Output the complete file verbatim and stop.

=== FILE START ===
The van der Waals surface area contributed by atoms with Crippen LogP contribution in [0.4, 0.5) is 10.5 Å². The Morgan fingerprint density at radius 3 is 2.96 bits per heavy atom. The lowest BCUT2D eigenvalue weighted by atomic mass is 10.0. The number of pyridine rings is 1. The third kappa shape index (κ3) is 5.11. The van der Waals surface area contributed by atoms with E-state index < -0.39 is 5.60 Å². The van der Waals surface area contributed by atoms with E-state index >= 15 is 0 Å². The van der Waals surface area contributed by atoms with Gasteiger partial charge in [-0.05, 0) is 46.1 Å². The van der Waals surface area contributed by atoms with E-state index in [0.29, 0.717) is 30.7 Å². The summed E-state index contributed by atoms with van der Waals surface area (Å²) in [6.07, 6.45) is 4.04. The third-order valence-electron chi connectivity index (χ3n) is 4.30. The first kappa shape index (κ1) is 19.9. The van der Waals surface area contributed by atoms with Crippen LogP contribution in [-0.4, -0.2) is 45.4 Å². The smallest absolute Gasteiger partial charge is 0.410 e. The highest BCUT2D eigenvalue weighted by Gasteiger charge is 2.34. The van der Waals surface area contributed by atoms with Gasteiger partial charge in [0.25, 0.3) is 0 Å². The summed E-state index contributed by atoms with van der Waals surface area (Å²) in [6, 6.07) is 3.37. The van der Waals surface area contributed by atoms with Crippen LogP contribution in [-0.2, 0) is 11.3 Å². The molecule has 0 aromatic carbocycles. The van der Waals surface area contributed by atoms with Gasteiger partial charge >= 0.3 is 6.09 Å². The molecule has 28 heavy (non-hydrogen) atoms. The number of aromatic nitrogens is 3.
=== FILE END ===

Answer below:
The van der Waals surface area contributed by atoms with Crippen LogP contribution in [0.4, 0.5) is 10.5 Å². The Morgan fingerprint density at radius 3 is 2.96 bits per heavy atom. The lowest BCUT2D eigenvalue weighted by atomic mass is 10.0. The number of pyridine rings is 1. The third kappa shape index (κ3) is 5.11. The van der Waals surface area contributed by atoms with E-state index < -0.39 is 5.60 Å². The van der Waals surface area contributed by atoms with E-state index >= 15 is 0 Å². The van der Waals surface area contributed by atoms with Gasteiger partial charge in [-0.05, 0) is 46.1 Å². The van der Waals surface area contributed by atoms with E-state index in [0.29, 0.717) is 30.7 Å². The summed E-state index contributed by atoms with van der Waals surface area (Å²) in [6.07, 6.45) is 4.04. The third-order valence-electron chi connectivity index (χ3n) is 4.30. The first kappa shape index (κ1) is 19.9. The van der Waals surface area contributed by atoms with Crippen LogP contribution in [-0.4, -0.2) is 45.4 Å². The smallest absolute Gasteiger partial charge is 0.410 e. The highest BCUT2D eigenvalue weighted by Gasteiger charge is 2.34. The van der Waals surface area contributed by atoms with Gasteiger partial charge in [0.25, 0.3) is 0 Å². The summed E-state index contributed by atoms with van der Waals surface area (Å²) in [6, 6.07) is 3.37. The van der Waals surface area contributed by atoms with Crippen LogP contribution in [-0.2, 0) is 11.3 Å². The molecule has 0 aromatic carbocycles. The van der Waals surface area contributed by atoms with Gasteiger partial charge >= 0.3 is 6.09 Å². The molecule has 28 heavy (non-hydrogen) atoms. The number of aromatic nitrogens is 3.